You’ve probably heard about the high cost of food in Canada’s northern regions ($83.49 for a case of water, anyone?) but the cost of staying connected in the digital age is just as punishing.
A new study from consumer advocacy group OpenMedia that compared Internet pricing across the country found the northern territories to be far behind the rest of Canada, in terms of both access and prices.
Northern lights over Iqaluit, Nunavut. (Photo: Rahul-Aggarwal via Getty Images)
At Northwestel, which is owned by Bell, the lowest-tier plan offers speeds of just 512 Kbps; it would take around three hours to download a standard-definition movie.
The limit on how much you can download in a month (known as a data cap) is 2 gigabytes, and the overage charge is a whopping $25 per gigabyte.
The Canada-wide average is $2.20 per gigabyte among the major telecoms, and $0.70 per gigabyte among smaller, independent Internet providers, the study found.
That Northwestel plan currently sells for $59.95 in Iqaluit. By comparison, Bell's least expensive plan in Ontario sells for $64.95 and offers download speeds that are about 30 times as fast, with a 75-gigabyte data cap.
Competitor SSi offers overage charges of no more than $3 per gigabyte to its northern customers, but offers even lower top download speeds than Northwestel.
These prohibitive costs have had an impact on connectivity. The OpenMedia report cited earlier research showing that only one in three Nunavut homes are connected to the Internet.
The result is a growing divide among Canadians, with rural and northern residents missing out on economic opportunities because of limited access to the online world.
The telecoms have long argued that building Internet infrastructure to remote communities is costly and inefficient, and successive governments promised to address the issue with increased funding.
The latest such commitment was the federal Liberals’ pledge to spend $500 million on expanding broadband to rural and remote communities, made in the spring budget. The move was lauded by the Federation of Canadian Municipalities (FCM).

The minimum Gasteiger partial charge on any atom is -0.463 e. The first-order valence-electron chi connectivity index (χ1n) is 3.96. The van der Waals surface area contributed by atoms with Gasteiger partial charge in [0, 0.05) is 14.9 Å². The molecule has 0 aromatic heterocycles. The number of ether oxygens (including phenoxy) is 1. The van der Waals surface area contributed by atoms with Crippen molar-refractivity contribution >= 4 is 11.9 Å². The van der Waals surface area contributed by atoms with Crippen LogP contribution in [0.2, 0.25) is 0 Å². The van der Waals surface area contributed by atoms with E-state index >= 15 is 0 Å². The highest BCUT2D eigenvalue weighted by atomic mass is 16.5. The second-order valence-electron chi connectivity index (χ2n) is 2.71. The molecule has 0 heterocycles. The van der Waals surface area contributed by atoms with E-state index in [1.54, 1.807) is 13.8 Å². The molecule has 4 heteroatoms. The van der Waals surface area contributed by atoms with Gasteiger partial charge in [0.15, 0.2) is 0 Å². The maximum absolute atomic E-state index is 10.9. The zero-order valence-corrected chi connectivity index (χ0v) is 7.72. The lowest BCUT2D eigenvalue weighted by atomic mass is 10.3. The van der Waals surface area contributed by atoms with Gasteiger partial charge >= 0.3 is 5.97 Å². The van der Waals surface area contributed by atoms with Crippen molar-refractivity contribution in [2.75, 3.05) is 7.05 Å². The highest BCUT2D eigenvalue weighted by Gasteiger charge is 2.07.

“Not only are a large section of our fellow Canadians being cut off from vital services, they are also being prevented from fully participating in Canadian society,” the FCM stated in a blog.
“Canada’s north ... is significantly lacking in connectivity."
Efforts are underway to bring high-speed fibre Internet to the north. A company called Arctic Fibre is building a nearly 16,000-kilometre network connecting Asia and Europe through the Northwest Passage, which will include connections to communities in Canada’s north, CBC News reported.
They project the network will open in 2017.
Meanwhile, Nunavut Resource Corporation is lobbying the federal government for $500 million to fund a separate, $850-million fibre network connecting to existing networks in Labrador, Quebec and the Northwest Territories.
Data caps a ripoff, switch to independent provider, OpenMedia says
The OpenMedia report compared the cost of Internet services across Canada and found consumers are far more likely to get a good deal from one of the small, independent providers than from a major telecom.
Independent providers offer faster speeds and/or higher data caps for similarly-priced plans when compared to the big providers like Bell, Rogers, Telus, Shaw and Cogeco, the report found.
It also found the big providers charge data caps at three times the rate, on average, of the small providers — $2.20 per gigabyte at the major providers, compared to $0.70 at the independents.
“In essence, data caps are a punitive practice designed to gouge customers for more money, and are not the regulatory tools that incumbent ISPs claim,” OpenMedia concluded.
“When compared with the offerings from regional and independent providers, the excuses for the existence of restrictive data caps are unsubstantiated.”
Canada's telecom watchdog, the CRTC, will hold a public hearing on Oct. 31 on the issue of data caps and Internet pricing.